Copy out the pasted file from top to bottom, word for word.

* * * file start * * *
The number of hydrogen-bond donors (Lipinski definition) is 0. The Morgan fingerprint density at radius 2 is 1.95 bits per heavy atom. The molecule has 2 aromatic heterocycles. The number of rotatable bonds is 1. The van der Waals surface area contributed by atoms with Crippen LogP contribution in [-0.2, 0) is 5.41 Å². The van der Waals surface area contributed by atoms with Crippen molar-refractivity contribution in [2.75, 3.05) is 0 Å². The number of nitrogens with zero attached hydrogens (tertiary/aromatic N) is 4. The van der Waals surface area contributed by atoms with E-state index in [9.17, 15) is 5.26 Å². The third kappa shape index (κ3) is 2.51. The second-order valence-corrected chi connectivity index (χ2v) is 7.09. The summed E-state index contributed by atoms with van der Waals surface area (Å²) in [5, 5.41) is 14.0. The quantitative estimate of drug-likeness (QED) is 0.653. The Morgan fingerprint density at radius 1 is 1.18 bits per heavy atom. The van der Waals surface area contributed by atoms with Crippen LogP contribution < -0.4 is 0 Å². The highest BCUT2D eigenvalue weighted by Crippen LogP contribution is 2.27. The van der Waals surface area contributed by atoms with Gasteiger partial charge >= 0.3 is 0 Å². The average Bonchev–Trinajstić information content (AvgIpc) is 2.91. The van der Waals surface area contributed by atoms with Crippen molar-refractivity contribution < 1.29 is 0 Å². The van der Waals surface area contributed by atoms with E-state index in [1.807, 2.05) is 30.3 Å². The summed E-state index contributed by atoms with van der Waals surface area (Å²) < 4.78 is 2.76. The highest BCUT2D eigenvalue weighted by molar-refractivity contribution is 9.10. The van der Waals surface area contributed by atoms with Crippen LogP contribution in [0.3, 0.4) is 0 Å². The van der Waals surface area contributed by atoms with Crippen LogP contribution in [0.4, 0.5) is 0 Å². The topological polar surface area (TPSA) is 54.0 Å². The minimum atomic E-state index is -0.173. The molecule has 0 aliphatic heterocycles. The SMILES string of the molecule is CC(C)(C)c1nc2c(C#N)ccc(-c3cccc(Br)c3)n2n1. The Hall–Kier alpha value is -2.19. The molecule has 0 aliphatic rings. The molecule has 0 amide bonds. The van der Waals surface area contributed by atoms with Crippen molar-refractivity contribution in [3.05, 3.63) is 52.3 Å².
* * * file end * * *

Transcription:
The number of hydrogen-bond donors (Lipinski definition) is 0. The Morgan fingerprint density at radius 2 is 1.95 bits per heavy atom. The molecule has 2 aromatic heterocycles. The number of rotatable bonds is 1. The van der Waals surface area contributed by atoms with Crippen LogP contribution in [-0.2, 0) is 5.41 Å². The van der Waals surface area contributed by atoms with Crippen molar-refractivity contribution in [2.75, 3.05) is 0 Å². The number of nitrogens with zero attached hydrogens (tertiary/aromatic N) is 4. The van der Waals surface area contributed by atoms with E-state index in [9.17, 15) is 5.26 Å². The third kappa shape index (κ3) is 2.51. The second-order valence-corrected chi connectivity index (χ2v) is 7.09. The summed E-state index contributed by atoms with van der Waals surface area (Å²) in [5, 5.41) is 14.0. The quantitative estimate of drug-likeness (QED) is 0.653. The Morgan fingerprint density at radius 1 is 1.18 bits per heavy atom. The van der Waals surface area contributed by atoms with Crippen LogP contribution < -0.4 is 0 Å². The highest BCUT2D eigenvalue weighted by Crippen LogP contribution is 2.27. The van der Waals surface area contributed by atoms with Gasteiger partial charge >= 0.3 is 0 Å². The average Bonchev–Trinajstić information content (AvgIpc) is 2.91. The van der Waals surface area contributed by atoms with Crippen molar-refractivity contribution < 1.29 is 0 Å². The van der Waals surface area contributed by atoms with E-state index in [1.807, 2.05) is 30.3 Å². The summed E-state index contributed by atoms with van der Waals surface area (Å²) < 4.78 is 2.76. The highest BCUT2D eigenvalue weighted by molar-refractivity contribution is 9.10. The van der Waals surface area contributed by atoms with Crippen LogP contribution in [0.3, 0.4) is 0 Å². The van der Waals surface area contributed by atoms with Crippen LogP contribution in [0.4, 0.5) is 0 Å². The topological polar surface area (TPSA) is 54.0 Å². The minimum atomic E-state index is -0.173. The molecule has 0 aliphatic heterocycles. The SMILES string of the molecule is CC(C)(C)c1nc2c(C#N)ccc(-c3cccc(Br)c3)n2n1. The Hall–Kier alpha value is -2.19. The molecule has 0 aliphatic rings. The molecule has 0 amide bonds. The van der Waals surface area contributed by atoms with Crippen molar-refractivity contribution in [3.05, 3.63) is 52.3 Å².